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Teacher of Science since 2012 - specialising in Physics & Biology Please rate and review so I can improve my resources!

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Teacher of Science since 2012 - specialising in Physics & Biology Please rate and review so I can improve my resources!

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Teacher of Science since 2012 - specialising in Physics & Biology
Please rate and review so I can improve my resources!

Lesson exploring what happens when materials are heated with real life examples e.g. train lines, bridge gaps and thermostats - includes questions for students.
Developing: Identify some of the everyday applications of thermal expansion.
Securing: Describe qualitatively the thermal expansion of solids, liquids and gases at constant pressure.
Exceeding: Explain in terms of the motion and arrangement of molecules, the extent to which solids, liquids and gases expand when temperature increases.

Lesson introducing the use of forces and turning effects like levers, including moments - includes practice questions for students. Also suitable to higher KS3 classes.
Ideal for Cambridge iGCSE P3
Lesson 1/2
Developing: Describe the moment of a force as a measure of its turning effect and give everyday examples.
Secure: Understand that increasing force or distance from the pivot increases the moment of a force.
Exceeding: Recognise that, when there is no resultant force and no resultant turning effect, a system is in equilibrium.
Lesson 2/2
Developing: Calculate clockwise and anti-clockwise moments using the formula: moment = force x perpendicular distance from pivot
Secure: Apply the principle of moments to different situations.
Exceeding: Apply the principle of moments to the balancing of a beam or pivot.

Lesson designed to build upon prior knowledge of magnetic fields and electric current. Covers the motor effect and how to increase the strength of an electric motor - includes practice questions for students.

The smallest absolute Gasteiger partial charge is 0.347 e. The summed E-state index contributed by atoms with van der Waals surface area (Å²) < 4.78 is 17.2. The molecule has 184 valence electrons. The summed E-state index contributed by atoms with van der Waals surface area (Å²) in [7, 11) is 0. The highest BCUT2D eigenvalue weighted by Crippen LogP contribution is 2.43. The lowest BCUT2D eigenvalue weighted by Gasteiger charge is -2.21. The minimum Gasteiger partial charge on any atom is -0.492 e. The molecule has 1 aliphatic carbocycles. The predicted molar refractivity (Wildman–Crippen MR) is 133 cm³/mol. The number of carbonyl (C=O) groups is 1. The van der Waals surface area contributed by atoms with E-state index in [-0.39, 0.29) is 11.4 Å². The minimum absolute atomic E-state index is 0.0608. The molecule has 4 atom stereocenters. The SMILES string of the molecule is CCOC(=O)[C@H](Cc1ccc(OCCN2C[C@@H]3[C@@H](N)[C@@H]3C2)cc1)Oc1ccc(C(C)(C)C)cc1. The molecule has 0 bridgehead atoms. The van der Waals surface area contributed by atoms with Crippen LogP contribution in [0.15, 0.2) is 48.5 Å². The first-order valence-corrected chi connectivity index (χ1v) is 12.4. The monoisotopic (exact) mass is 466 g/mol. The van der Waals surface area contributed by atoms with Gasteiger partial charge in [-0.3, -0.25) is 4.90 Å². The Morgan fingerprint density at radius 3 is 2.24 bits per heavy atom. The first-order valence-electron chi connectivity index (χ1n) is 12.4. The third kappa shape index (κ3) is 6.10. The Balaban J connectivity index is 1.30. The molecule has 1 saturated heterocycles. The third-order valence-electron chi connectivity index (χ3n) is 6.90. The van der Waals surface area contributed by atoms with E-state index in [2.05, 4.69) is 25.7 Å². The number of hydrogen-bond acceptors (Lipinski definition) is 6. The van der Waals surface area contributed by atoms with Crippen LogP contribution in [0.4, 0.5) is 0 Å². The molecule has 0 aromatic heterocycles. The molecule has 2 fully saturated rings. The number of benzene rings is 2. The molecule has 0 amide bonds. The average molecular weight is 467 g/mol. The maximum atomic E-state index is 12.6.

Ideal for AQA GCSE (9-1) P7, Cambridge iGCSE P9 and more
Developing: State that a current-carrying coil in a magnetic field experiences a turning effect and that the effect is increased by: – increasing the number of turns on the coil – increasing the current – increasing the strength of the magnetic field.
Secure: Relate this turning effect to the action of an electric motor including the action of a split-ring commutator.
Exceeding: Apply Fleming’s left-hand rule to determine the direction of rotation of a current carrying coil in a a magnetic field.

Lesson covering convection currents with animations to aid explanations. Contains real life examples e.g. fridges and linking to plate tectonics - contains practice questions for students. Suitable for higher level KS3 students.
Developing: Recognise convection as a process that transfers energy.
Securing: Use models to describe convection currents in real world situations.
Exceeding: Explain with reference to thermal expansion and density how convection transfers energy from one location to another.

Lesson to build on students understanding of refraction, detailing how to calculate the refractive index of a material - includes practicer questions for students.
Ideal for Cambridge iGCSE P7 and more
Developing: Recall and use the equation n= Sin(i)/Sin®
Securing: Use angles of incidence and refraction to calculate the refractive index of optical media.
Exceeding: Apply knowledge to determine the critical angle of different optical media.

Lesson exploring free fall and terminal velocity with a link to the acceleration equation and ‘g’ - contains practice questions.
Developing: Define what is meant by the term “free fall”
Secure: Recall the value of the acceleration of free fall and state that this acceleration is uniform.
Exceeding: With the help of motion graphs, describe qualitatively the motion of bodies falling in a uniform gravitational field with and without air resistance.

Lesson to build on students knowledge of reflection. Shows many naturally occurring examples of total internal reflection but also fiber optics and periscopes.
Ideal for AQA GCSE (9-1) P6, Cambridge iGCSE P7 and more
Developing: Describe internal and total internal reflection.
Securing: Give the definition of the term critical angle.
Exceeding: Describe and explain the action of optical fibres particularly in medicine and communications technology.

Lesson building on students prior basic knowledge of refraction and linking to light waves. Looks at various examples, paying specific attention to dispersion - includes practice questions.
Ideal for AQA GCSE (9-1) P6, Cambridge iGCSE P7 and more.
Developing: Describe an experiment to demonstrate the refraction of light.
Securing: Recall and use the definition of refractive index n in terms of speed.
Exceeding: Give a qualitative account of the dispersion of light by a glass prism.

Lessons designed to build on prior knowledge of radioactivity and radioactive decay. Introducing and explaining fission of radioactive materials and fusion - includes practice questions for students.
Ideal for AQA GCSE (9-1) P4, Cambridge iGCSE P11 and more
Lesson 1/2
Developing: State the meaning of nuclear fission.
Securing: Recall the basic design features of a nuclear fission power station and the location of the nuclear fission process.
Exceeding: Recall the basic design features of a nuclear fission power station and the location of the nuclear fission process.
Lesson 2/2
Developing: State the main differences between nuclear fusion and nuclear fission.